By: Mark J. Cohen, Ph. D
The Supreme Court in a decision in Return Mail Inc. v. U.S. Postal Service et al, case number 17-1594 in the U.S Supreme Court, ruled on June 10, 2019 that a federal government agency is not a person within the meaning of the Leahy-Smith America Invents Act (“AIA”). Among its many provisions, the AIA established three types of administrative review proceedings for any person to challenge the validity of a U.S. patent before the Patent Trial and Appeal Board (“PTAB”): inter partes review challenging the validity of a patent during the patent term nine months after issuance thereof based solely on written publications or patents as prior art; post-grant review; and covered business method review, the latter two based on any ground of invalidity if brought before the PTAB within nine months of the issuance of the patent. The advantage of these proceedings is that the inter partes action before the PTAB is less expensive than litigation in the courts; a decision on the issue of validity is rendered more quickly than in the courts; and there is a lower standard of proof is required to invalidate a patent in these proceedings. By its decision, the Supreme Court barred federal agencies from challenging patents in AIA reviews; consequently, federal agencies cannot take advantage of these provisions of the AIA.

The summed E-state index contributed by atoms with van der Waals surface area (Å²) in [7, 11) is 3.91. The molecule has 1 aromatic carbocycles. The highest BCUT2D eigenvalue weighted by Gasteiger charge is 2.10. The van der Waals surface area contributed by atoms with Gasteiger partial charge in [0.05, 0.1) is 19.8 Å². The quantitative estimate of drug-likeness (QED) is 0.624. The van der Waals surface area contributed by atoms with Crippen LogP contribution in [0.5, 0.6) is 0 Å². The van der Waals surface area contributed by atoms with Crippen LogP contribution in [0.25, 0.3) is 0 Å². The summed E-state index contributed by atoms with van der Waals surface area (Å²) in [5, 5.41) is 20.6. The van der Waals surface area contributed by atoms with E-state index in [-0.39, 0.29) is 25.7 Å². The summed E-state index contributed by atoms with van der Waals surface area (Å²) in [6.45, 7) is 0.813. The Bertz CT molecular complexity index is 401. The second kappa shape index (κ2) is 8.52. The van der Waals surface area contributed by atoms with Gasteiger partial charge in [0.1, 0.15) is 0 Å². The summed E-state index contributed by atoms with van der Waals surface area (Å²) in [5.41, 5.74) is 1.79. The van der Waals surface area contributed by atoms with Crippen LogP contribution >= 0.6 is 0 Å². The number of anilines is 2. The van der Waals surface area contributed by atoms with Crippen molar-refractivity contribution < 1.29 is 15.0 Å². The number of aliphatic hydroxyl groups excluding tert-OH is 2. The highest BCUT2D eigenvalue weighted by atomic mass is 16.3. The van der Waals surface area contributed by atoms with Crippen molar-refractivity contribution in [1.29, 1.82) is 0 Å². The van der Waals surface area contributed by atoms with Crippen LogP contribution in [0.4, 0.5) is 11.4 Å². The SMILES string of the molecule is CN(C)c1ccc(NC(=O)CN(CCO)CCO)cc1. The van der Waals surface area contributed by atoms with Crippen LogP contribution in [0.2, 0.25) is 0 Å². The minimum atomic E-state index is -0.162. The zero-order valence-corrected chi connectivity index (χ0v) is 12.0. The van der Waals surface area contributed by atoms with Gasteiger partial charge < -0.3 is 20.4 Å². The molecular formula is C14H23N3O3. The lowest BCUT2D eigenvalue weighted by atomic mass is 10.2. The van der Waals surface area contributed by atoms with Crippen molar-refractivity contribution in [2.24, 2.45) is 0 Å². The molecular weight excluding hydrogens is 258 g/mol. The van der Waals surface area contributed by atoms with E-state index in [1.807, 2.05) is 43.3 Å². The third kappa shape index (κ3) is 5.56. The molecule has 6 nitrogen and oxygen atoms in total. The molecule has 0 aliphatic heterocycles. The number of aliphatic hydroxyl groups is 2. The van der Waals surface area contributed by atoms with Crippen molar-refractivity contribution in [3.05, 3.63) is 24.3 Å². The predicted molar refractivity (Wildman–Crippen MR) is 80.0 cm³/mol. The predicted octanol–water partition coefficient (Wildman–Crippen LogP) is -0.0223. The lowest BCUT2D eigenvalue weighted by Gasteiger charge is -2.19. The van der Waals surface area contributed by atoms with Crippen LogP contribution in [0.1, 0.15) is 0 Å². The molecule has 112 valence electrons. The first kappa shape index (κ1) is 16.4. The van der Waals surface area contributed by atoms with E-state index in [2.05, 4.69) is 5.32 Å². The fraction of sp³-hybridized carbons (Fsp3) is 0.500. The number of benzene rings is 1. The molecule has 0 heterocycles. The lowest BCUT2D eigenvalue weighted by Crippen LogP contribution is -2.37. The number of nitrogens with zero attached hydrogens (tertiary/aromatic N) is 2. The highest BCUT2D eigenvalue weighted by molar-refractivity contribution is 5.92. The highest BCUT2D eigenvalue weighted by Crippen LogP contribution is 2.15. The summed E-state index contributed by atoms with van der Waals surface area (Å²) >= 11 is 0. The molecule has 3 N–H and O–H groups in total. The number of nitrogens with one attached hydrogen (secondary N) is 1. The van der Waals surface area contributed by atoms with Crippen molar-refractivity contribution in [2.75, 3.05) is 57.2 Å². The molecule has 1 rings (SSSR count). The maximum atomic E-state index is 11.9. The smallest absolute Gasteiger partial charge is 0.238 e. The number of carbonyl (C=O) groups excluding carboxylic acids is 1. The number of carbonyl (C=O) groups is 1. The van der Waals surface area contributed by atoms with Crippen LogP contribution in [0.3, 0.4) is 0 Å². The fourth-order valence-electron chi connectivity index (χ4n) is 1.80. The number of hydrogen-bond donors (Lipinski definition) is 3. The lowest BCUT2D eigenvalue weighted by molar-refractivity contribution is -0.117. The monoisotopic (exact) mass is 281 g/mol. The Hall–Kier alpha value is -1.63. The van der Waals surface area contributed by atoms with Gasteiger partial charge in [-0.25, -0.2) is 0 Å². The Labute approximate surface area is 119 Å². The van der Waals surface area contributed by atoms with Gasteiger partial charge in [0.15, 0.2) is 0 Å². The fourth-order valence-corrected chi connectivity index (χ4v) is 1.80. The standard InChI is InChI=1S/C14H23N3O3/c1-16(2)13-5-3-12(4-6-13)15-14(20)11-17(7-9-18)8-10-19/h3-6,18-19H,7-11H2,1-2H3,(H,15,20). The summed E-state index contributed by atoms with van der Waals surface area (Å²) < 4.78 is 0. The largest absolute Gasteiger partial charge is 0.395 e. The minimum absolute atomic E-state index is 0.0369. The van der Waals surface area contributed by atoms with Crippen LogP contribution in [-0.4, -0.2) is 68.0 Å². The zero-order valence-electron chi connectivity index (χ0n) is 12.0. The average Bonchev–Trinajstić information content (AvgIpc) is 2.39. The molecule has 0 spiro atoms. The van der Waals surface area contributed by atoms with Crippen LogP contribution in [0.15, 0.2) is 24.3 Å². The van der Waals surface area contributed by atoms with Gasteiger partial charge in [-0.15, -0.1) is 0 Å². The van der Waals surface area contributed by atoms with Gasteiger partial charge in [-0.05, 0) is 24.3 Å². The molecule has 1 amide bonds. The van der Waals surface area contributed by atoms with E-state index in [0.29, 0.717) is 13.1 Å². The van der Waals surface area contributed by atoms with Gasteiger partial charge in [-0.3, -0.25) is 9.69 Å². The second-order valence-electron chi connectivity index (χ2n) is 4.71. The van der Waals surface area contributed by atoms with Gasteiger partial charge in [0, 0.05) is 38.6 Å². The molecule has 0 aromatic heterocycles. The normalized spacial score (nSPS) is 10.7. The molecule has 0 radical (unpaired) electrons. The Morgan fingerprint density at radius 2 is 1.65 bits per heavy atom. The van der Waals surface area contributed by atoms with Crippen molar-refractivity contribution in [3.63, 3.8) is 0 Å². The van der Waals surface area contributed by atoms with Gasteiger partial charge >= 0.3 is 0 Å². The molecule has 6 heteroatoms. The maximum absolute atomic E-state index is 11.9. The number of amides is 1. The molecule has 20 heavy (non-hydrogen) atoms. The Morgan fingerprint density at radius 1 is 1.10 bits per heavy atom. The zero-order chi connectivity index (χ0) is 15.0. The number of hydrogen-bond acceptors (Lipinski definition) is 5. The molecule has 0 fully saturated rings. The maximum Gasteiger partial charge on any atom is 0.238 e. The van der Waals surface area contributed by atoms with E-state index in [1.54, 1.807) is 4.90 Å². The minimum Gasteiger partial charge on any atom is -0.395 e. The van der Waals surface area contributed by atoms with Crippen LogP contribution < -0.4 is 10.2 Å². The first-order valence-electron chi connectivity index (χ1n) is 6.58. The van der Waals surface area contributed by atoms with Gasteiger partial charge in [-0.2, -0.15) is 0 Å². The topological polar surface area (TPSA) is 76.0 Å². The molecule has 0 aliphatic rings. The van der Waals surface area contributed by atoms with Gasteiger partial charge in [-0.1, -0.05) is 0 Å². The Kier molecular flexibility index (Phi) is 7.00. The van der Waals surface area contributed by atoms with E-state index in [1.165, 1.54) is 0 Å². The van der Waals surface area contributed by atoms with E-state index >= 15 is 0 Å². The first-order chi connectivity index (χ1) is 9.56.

This decision does not bar the federal agency from filing a Declaratory Judgment Action in federal courts. In addition, at the present time, federal agencies can challenge patents in ex parte reexaminations, in which a person can bring prior art to the attention of the USPTO, which can, based on the prior art brought to its attention, reexamine the patent’s validity. But, this is purely an ex parte action; the challenger can follow the reexamination on PAIR, but it cannot participate in the proceeding. It is to be noted that the Supreme Court did not address the issue of whether a federal agency is a person within the meaning of the statute to challenge patents in ex parte reexaminations, even though the Supreme Court acknowledged in its opinion that in the past, the USPTO has allowed government agencies to file ex parte reexaminations.
This decision by the Supreme Court probably will not have any impact on most patent owners, unless the federal agency is infringing a patent of the patent owner. In fact, the federal government has filed very few AIA petitions before this decision was rendered. In any event, this decision in which federal agencies are prohibited from bringing AIA petitions to the USPTO avoids any appearance of impropriety in cases where the PTAB holds that a patent, which is not owned by the U.S. government, is invalid.
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